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Voices in the Rain: Vietnam's UPR Session Amid NGO Protests

GHRD live footage during protest

Voices in the Rain: Vietnam's UPR Session Amid NGO Protests


Written by Elena Vallejo Secadas and Putheany Kim

Team UN Geneva Researcher,

Global Human Rights Defence. 

Tuesday, May 7, Palais des Nations Geneva was the fourth cycle of the Universal Periodic Review (UPR) of the Socialist Republic of Vietnam. While State Members were questioning Vietnam regarding their improvements of their human rights situation. Khmers Kampuchea-Krom Federation (KKF) was organizing a demonstration to raise their voices concerning the human rights violations in Vietnam. More than 100 Khmer-Krom gathered together, despite the rain and the cold, standing strong with their loud voices aiming for justice for the unjustly arrested Khmer-Krom monks and individuals.


The national delegation of the country under review included members of the government from different ministries, who presented their efforts for the country. The deputy foreign minister highlighted his country’s honest desire to improve in human rights issues and in pursuing the action plan put in place to implement the recommendations of the third cycle of the UPR held on January 22, 2019. He stressed that 239 of the 241 recommendations have been fully or partially implemented. Nevertheless, notwithstanding these seemingly promising statistics, there persists a notable gap in the integration of various ethnic minorities and indigenous communities in these initiatives. Consequently, the Khmer-Krom community has convened to voice their concerns regarding the perceived injustices perpetrated against them by the State Member.


The deputy foreign minister mentioned that the measures have been carried out by the government to improve the legal framework and changes to make the legislative process increasingly inclusive and transparent. He gave the land tenure law as an example, which has received 12 million comments, suggestions and contributions from different public agencies, social entities, organizations, members of civil society and other stakeholders. This is another example of Vietnam’s strategy of defending and presenting themselves through numbers, statistics that are not easily accessible.


Contrary to the reality faced by minority communities and indigenous peoples in Vietnam, the minister also emphasized that one of the great challenges, as well as one of the priorities of his government is the achievement of gender equality and non-discrimination, through the implementation of the national plan for the elimination of gender violence, as well as other measures and programs to favor the role of women in public life, both in the public and private sectors. They assume that women continue to be the main providers of domestic and unpaid work and highlight as measures the reduction of the retirement age for women to 60 and for men to 62, measures to put an end to harassment at work, as well as the implementation of flexible working hours that allow for work-family reconciliation and equality between men and women. Even though the deputy foreign minister presented all their efforts, the states still made comments and recommendations regarding the advancement and achievement of women’s equality, including the criminalization of sexual violence and sexual assault in the conjugal sphere, as well as reparations for all victims of gender-based violence and accountability on the part of the aggressors.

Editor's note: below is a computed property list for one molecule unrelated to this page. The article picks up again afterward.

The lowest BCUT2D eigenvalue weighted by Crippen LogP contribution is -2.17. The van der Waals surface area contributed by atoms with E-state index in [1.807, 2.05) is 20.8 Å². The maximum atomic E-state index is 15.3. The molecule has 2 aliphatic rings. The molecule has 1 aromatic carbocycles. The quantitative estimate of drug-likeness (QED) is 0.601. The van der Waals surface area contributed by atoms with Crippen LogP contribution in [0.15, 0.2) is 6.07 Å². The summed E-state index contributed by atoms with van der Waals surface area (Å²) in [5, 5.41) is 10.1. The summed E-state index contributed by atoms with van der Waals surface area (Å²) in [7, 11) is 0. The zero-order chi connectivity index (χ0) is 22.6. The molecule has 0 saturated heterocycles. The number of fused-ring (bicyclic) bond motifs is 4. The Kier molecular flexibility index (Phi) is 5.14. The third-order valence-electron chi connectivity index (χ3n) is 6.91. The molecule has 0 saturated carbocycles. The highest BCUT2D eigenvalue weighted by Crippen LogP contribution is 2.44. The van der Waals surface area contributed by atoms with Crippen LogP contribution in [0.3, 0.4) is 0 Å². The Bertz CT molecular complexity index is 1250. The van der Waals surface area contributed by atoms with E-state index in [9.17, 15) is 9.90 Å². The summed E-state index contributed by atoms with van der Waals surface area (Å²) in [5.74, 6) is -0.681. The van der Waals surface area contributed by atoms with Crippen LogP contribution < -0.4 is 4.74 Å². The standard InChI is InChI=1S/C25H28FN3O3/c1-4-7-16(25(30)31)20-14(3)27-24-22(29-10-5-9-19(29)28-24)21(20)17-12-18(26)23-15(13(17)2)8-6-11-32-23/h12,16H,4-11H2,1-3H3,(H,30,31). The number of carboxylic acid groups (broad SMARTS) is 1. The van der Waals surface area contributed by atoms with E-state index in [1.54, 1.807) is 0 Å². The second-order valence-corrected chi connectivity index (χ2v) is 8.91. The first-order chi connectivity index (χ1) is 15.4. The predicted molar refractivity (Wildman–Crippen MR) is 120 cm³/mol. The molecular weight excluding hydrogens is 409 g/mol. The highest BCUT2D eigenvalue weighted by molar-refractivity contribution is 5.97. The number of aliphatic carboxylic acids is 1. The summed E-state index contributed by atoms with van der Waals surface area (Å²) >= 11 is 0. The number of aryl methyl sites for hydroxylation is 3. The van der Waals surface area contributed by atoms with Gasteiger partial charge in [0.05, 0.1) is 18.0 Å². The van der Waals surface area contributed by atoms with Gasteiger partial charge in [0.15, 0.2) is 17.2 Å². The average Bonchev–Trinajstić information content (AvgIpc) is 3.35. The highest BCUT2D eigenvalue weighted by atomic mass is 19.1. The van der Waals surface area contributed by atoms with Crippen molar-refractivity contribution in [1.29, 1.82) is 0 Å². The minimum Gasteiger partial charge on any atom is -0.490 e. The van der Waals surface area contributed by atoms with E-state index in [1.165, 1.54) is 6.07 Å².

Another challenge they are facing is poverty and inequalities between urban, rural and mountainous areas. They emphasize the great progress in economic growth, 25% of GDP during the period under review, and highlight their country’s commitment to inclusive growth, including the most vulnerable groups, to the achievement of the SDGs, and to be environmentally friendly and to achieve the goal of zero emissions by 2050. They underline the progress related to the elimination of poverty, which has decreased by 4% since 2022, access to water and sanitation and food security especially with respect to the most vulnerable people, as well as the implementation of social assistance programs especially for people with disabilities.


Another striking statement is about the importance of improving administrative services and the capacity and attitude of civil servants with a focus on human rights and a gender perspective. They mentioned that human rights contents have been included in school curricula in a cross-cutting manner and developed human rights training projects for civil servants. This statement is striking with the reality as the Vietnamese (local) authorities continue to use arbitrary detention, especially to those who speak out about the human rights situation in Vietnam. Yet, the deputy foreign minister stood strong with his defensive statement on his country’s commitment to the human rights mechanisms, treaty bodies and Special Procedures of the Human Rights Council.


This issue has been recurrently mentioned during the debate and most of the countries have made the recommendation to open the standing invitation to all Special Procedures of the Council as well as to continue with the signature and/or ratification of different human rights conventions, such as the International Convention for the Protection of All Persons from Enforced Disappearance, the International Convention for the Protection of Migrant Workers and their Families, the Convention on Stateless Persons, and the ratification of the Rome Statute of the International Criminal Court in its 2010 version.


One of the majority recommendations of the participating States was the implementation of a moratorium on the death penalty and the reduction of crimes punishable by death, limiting them to those considered most serious and leaving aside those related to drugs with the aim of moving towards the repeal of the death penalty and the signing and ratification of the Second Optional Protocol to the International Covenant on Civil and Political Rights.


In response, the Vietnamese representatives stressed that the current circumstances in their country do not allow them to abolish the death penalty. They noted that they have already reduced the list of crimes subject to the death penalty by limiting it to the most serious crimes and that transparency and accountability mechanisms are being implemented. They also made recommendations for the eradication of the use of torture and other inhuman or degrading treatment or punishment, including corporal punishment, and the improvement of prison conditions.